The Los Angeles Lakers may be forced to operate without their fulcrum, LeBron James, for either a few more games or a few more months, depending who you ask. In his (and other key rotation pieces’) absence, the Lakers will need their current and former All-Stars to lead the charge, build good habits, and deliver (enough) wins.

On Monday at Staples Center, the Lakers’ prolific veterans did just that in a gusty 126-123 overtime win vs. the upstart Charlotte Hornets. The Lakers blew another double-digit lead and momentarily lost their poise, but they hung tight for a spiritually essential win.

The Lakers (5-5) had notable contributions — and shot-making — from role players, including Malik Monk and Austin Reaves.

But it was the wise elders who powered Los Angeles. Here’s how each accomplished vet helped fend off the youthful Hornets.

DeAndre Jordan

Jordan has been Public Enemy No. 1 amongst Lakers fans (Marc Gasol can relate).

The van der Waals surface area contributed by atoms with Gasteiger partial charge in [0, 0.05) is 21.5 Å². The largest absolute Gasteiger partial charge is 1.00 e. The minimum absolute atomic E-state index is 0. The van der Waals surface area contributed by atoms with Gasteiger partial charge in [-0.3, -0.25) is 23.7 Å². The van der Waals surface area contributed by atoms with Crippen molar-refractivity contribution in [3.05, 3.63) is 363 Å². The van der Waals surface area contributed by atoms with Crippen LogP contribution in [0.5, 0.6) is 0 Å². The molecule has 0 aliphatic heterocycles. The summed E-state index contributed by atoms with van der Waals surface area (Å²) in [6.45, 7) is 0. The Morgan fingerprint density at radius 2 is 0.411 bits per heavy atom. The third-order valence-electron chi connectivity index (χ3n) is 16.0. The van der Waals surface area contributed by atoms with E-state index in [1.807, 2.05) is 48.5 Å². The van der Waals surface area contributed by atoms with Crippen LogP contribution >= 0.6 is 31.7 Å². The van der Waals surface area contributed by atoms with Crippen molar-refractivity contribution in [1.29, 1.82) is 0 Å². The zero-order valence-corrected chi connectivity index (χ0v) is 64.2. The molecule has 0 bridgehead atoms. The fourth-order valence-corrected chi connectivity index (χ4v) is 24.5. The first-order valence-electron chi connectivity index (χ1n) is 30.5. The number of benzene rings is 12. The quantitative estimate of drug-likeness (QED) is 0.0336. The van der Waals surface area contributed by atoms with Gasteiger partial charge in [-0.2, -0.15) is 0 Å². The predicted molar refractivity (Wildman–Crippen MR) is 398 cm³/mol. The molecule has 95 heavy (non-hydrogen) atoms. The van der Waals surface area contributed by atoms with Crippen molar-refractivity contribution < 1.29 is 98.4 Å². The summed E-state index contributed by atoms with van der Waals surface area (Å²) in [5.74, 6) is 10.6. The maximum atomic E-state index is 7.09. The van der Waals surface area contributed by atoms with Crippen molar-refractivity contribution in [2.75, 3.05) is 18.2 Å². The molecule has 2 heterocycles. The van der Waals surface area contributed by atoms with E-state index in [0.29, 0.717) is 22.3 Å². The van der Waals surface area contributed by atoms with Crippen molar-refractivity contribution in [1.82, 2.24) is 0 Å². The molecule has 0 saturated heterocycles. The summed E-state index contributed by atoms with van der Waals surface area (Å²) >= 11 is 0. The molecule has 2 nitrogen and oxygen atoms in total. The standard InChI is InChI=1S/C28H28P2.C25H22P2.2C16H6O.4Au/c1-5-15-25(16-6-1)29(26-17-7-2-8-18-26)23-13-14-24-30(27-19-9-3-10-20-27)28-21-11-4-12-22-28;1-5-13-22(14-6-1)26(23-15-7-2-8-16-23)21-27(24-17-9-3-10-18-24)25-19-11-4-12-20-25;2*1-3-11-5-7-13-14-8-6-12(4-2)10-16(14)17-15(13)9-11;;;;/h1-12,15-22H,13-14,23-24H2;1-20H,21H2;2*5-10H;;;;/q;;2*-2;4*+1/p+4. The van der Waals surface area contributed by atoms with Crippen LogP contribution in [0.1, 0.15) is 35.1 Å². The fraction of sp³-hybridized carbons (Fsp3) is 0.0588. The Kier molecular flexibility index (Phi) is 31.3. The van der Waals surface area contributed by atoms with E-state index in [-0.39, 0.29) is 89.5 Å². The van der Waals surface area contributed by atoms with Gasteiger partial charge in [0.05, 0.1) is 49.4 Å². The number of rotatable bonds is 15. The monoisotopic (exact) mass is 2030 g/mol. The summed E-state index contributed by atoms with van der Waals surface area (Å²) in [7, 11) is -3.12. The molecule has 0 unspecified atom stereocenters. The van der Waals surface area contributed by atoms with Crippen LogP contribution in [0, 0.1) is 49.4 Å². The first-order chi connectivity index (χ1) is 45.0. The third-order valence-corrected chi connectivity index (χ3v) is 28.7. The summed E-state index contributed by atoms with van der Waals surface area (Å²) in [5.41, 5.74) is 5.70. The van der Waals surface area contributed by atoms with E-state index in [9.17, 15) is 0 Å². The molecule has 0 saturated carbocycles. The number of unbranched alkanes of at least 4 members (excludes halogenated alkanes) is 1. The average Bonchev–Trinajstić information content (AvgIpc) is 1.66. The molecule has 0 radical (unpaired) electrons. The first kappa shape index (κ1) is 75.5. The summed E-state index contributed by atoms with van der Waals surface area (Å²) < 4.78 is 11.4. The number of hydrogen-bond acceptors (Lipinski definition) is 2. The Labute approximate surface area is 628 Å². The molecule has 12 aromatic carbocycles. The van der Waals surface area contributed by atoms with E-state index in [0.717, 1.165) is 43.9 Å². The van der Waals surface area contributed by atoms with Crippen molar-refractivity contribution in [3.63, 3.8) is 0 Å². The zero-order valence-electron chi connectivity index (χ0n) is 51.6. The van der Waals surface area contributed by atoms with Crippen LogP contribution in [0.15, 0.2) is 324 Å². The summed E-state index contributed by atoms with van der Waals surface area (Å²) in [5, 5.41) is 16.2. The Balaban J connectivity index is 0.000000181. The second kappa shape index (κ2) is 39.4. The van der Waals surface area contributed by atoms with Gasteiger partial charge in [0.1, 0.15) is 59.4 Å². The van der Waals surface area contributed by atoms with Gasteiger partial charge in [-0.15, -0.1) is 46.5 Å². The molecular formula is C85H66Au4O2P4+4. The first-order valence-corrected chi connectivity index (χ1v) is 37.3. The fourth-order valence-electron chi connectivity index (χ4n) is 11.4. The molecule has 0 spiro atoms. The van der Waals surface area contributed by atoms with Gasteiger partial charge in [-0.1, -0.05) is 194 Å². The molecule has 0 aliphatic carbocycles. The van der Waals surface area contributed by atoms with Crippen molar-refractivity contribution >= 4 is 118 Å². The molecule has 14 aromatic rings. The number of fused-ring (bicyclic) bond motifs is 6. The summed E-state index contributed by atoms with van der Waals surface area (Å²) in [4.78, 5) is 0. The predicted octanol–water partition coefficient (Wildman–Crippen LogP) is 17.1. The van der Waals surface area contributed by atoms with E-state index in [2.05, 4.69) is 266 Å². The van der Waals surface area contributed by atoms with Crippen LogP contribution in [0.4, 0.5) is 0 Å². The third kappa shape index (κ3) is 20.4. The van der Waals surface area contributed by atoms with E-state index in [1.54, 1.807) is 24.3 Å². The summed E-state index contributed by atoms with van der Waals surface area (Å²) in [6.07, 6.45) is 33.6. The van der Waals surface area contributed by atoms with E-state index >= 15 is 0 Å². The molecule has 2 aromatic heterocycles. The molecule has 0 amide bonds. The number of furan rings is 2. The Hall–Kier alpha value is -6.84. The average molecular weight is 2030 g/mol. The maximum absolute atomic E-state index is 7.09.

Jordan has not looked like a rotation-caliber player for most of his time on the court (the on/off numbers and eye test are painful), and Frank Vogel’s injury-motivated decision to start him has drawn fair criticism.

On Monday, though, Jordan legitimately got the team rolling, scoring 10 of their first 15 points, including an alley-oop on the opening possession. He only played 11 minutes, but they were productive (8 rebounds, too.)


Rajon Rondo

Until he got ejected in the fourth quarter for a questionable flagrant-2 foul Miles Bridges, Rondo put forth, by far, his best minutes of the young season. The 35-year old — who was abysmal in recent appearances — completely sparked the offense in the second half.

Rondo entered for Russell Westbrook with 4:52 remaining in the 3rd quarter and the Lakers down 77-70. By the time he was tossed with 10:55 left in the 4th, the Lakers were up 95-87.

Rondo didn’t score, but his all-around impact was evident and his defense was contagious. He racked up 8 assists in 12 minutes, and palpably ignited the most exciting (and loudest) stretch of the evening.

Dwight Howard